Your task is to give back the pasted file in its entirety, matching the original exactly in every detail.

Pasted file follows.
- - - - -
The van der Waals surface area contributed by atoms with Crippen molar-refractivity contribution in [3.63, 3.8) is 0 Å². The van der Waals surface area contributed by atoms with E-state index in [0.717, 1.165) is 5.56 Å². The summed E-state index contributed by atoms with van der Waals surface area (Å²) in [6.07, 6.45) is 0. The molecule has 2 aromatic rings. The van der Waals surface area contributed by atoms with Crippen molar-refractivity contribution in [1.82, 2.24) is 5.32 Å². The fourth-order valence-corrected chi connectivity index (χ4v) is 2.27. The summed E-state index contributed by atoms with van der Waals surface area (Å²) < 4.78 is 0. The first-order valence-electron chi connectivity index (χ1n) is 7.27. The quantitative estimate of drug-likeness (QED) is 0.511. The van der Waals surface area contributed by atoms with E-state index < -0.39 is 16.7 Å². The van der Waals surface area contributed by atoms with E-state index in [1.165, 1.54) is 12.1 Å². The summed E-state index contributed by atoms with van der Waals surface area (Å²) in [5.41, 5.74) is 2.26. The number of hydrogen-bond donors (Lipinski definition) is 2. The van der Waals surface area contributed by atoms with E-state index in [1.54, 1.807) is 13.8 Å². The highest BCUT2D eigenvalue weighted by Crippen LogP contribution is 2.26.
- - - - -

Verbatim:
The van der Waals surface area contributed by atoms with Crippen molar-refractivity contribution in [3.63, 3.8) is 0 Å². The van der Waals surface area contributed by atoms with E-state index in [0.717, 1.165) is 5.56 Å². The summed E-state index contributed by atoms with van der Waals surface area (Å²) in [6.07, 6.45) is 0. The molecule has 2 aromatic rings. The van der Waals surface area contributed by atoms with Crippen molar-refractivity contribution in [1.82, 2.24) is 5.32 Å². The fourth-order valence-corrected chi connectivity index (χ4v) is 2.27. The summed E-state index contributed by atoms with van der Waals surface area (Å²) < 4.78 is 0. The first-order valence-electron chi connectivity index (χ1n) is 7.27. The quantitative estimate of drug-likeness (QED) is 0.511. The van der Waals surface area contributed by atoms with E-state index < -0.39 is 16.7 Å². The van der Waals surface area contributed by atoms with E-state index in [1.165, 1.54) is 12.1 Å². The summed E-state index contributed by atoms with van der Waals surface area (Å²) in [5.41, 5.74) is 2.26. The number of hydrogen-bond donors (Lipinski definition) is 2. The van der Waals surface area contributed by atoms with E-state index in [1.54, 1.807) is 13.8 Å². The highest BCUT2D eigenvalue weighted by Crippen LogP contribution is 2.26.